1 Structure and Contents 2 Suttas of the Digha Nikaya 3 Correspondence with the Dīrgha Āgama 4 Translations 5 See also 6 Notes 7 External links
Structure and Contents
Silakkhandha-vagga—The Division Concerning Morality (suttas 1-13); named after a tract on monks' morality that occurs in each of its suttas (in theory; in practice it is not written out in full in all of them); in most of them it leads on to the jnanas (the main attainments of samatha meditation), the cultivation of psychic powers and becoming an arahant. Maha-vagga—The Great Division (suttas 14-23) Patika-vagga—The Patika Division (suttas 24-34)
Suttas of the Digha Nikaya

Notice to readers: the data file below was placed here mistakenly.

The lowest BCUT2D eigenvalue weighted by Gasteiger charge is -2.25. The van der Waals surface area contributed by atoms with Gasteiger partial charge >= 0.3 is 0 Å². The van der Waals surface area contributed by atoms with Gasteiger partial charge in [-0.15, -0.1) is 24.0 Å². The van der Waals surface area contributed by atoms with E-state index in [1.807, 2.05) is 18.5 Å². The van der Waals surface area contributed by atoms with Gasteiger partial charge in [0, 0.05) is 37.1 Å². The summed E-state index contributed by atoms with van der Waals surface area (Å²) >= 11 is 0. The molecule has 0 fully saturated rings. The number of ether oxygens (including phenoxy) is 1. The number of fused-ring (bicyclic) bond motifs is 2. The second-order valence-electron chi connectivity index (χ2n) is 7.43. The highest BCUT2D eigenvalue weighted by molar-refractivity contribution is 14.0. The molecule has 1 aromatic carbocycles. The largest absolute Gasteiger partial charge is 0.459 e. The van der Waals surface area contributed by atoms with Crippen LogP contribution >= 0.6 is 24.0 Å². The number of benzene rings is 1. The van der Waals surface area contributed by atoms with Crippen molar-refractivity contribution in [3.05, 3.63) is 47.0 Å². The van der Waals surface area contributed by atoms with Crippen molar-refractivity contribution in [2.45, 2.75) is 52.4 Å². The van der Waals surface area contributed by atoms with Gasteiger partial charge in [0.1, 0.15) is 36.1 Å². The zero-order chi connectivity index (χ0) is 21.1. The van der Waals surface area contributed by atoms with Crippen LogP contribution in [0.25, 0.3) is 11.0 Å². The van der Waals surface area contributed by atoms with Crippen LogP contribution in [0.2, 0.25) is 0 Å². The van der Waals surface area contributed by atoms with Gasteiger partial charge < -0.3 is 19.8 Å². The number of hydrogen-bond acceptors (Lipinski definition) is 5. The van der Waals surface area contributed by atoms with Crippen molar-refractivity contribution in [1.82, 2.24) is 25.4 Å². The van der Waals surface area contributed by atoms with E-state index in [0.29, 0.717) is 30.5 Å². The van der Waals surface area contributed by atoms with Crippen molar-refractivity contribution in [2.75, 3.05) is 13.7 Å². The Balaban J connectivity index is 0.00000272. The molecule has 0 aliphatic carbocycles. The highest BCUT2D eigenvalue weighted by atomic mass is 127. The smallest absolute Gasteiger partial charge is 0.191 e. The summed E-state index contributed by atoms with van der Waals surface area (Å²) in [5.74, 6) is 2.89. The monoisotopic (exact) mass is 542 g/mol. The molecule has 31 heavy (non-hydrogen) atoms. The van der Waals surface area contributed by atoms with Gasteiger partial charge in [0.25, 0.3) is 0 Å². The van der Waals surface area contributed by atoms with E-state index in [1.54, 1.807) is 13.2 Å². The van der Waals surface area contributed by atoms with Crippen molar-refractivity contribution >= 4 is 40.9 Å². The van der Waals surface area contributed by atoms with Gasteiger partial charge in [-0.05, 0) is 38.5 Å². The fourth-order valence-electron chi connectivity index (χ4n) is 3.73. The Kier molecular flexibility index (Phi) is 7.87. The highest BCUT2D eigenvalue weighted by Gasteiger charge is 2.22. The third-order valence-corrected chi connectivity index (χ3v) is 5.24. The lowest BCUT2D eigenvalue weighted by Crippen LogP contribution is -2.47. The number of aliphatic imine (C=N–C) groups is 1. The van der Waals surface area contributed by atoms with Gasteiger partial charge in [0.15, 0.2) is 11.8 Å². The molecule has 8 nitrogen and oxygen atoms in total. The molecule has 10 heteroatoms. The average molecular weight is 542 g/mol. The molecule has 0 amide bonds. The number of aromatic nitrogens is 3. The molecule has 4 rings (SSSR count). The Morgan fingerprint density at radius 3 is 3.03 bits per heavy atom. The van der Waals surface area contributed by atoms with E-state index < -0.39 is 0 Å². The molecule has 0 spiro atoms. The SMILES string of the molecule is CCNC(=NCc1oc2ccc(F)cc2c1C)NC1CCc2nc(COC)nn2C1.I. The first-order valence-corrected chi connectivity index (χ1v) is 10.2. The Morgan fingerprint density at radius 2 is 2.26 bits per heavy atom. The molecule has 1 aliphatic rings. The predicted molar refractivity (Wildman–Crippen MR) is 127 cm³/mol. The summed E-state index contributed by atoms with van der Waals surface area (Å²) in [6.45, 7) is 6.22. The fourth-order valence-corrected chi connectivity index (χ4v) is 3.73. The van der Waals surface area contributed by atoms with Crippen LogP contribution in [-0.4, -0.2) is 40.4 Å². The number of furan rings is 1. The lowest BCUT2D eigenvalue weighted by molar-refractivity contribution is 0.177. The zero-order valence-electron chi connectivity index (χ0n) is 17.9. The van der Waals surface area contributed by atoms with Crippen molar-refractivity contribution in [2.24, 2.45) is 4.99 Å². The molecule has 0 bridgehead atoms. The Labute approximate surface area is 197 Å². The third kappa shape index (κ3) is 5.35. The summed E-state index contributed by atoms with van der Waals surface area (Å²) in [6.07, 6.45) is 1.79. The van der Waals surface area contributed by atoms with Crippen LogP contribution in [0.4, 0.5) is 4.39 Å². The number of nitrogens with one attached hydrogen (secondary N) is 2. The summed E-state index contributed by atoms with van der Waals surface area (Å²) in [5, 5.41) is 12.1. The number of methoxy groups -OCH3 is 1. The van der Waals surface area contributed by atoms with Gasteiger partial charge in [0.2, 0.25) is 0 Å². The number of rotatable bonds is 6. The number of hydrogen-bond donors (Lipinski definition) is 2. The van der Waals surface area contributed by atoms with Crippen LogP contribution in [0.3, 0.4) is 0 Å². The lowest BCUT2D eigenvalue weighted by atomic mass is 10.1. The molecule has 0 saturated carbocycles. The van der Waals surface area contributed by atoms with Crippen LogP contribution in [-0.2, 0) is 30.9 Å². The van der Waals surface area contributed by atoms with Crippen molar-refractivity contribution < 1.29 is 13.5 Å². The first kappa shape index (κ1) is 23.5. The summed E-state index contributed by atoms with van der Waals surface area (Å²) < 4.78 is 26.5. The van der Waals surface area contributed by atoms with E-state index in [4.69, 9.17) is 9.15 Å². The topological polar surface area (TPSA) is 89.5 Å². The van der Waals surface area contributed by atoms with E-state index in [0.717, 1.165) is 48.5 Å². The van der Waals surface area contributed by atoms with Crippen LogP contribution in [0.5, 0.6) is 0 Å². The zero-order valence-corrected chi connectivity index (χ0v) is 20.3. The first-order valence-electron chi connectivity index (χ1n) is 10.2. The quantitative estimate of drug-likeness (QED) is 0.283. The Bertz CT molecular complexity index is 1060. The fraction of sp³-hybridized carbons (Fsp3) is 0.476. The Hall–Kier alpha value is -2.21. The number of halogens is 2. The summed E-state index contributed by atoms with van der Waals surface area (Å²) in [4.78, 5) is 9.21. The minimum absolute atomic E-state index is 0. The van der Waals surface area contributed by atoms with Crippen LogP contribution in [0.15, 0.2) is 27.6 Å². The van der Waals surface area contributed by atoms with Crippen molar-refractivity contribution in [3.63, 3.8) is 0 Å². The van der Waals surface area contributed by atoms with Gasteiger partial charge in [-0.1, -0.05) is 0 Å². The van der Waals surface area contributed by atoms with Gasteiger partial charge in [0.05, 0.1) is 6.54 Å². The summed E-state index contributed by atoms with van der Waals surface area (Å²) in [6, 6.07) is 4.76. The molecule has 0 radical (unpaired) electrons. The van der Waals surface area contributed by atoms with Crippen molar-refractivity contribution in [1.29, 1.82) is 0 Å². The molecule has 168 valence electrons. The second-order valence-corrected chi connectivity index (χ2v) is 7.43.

DN 1 Brahmajāla Sutta The All - embracing Net of views  Mainly concerned with 62 types of wrong view
The Fruits of the Contemplative Life
DN 3 Ambaṭṭha Sutta Ambattha the Brahmin is sent by his teacher to find whether the Buddha possesses the 32 bodily marks, but on arrival he is rude to the Buddha on grounds of descent (caste); the Buddha responds that he is actually higher born than Ambattha by social convention, but that he himself considers those fulfilled in conduct and wisdom as higher.
DN 4 Soṇadaṇḍanta Sutta) The Buddha asks Sonadanda the Brahmin what are the qualities that make a Brahmin; Sonadanda gives five, but the Buddha asks if any can be omitted and argues him down to two: morality and wisdom.
DN 5 Kūṭadanta Sutta Kutadanta the Brahmin asks the Buddha how to perform a sacrifice; the Buddha replies by telling of one of his past lives, as chaplain to a king, where they performed a sacrifice which consisted of making offerings, with no animals killed.
DN 6 Mahāli Sutta In reply to a question as to why a certain monk sees divine sights but does not hear divine sounds, the Buddha explains that it is because of the way he has directed his meditation.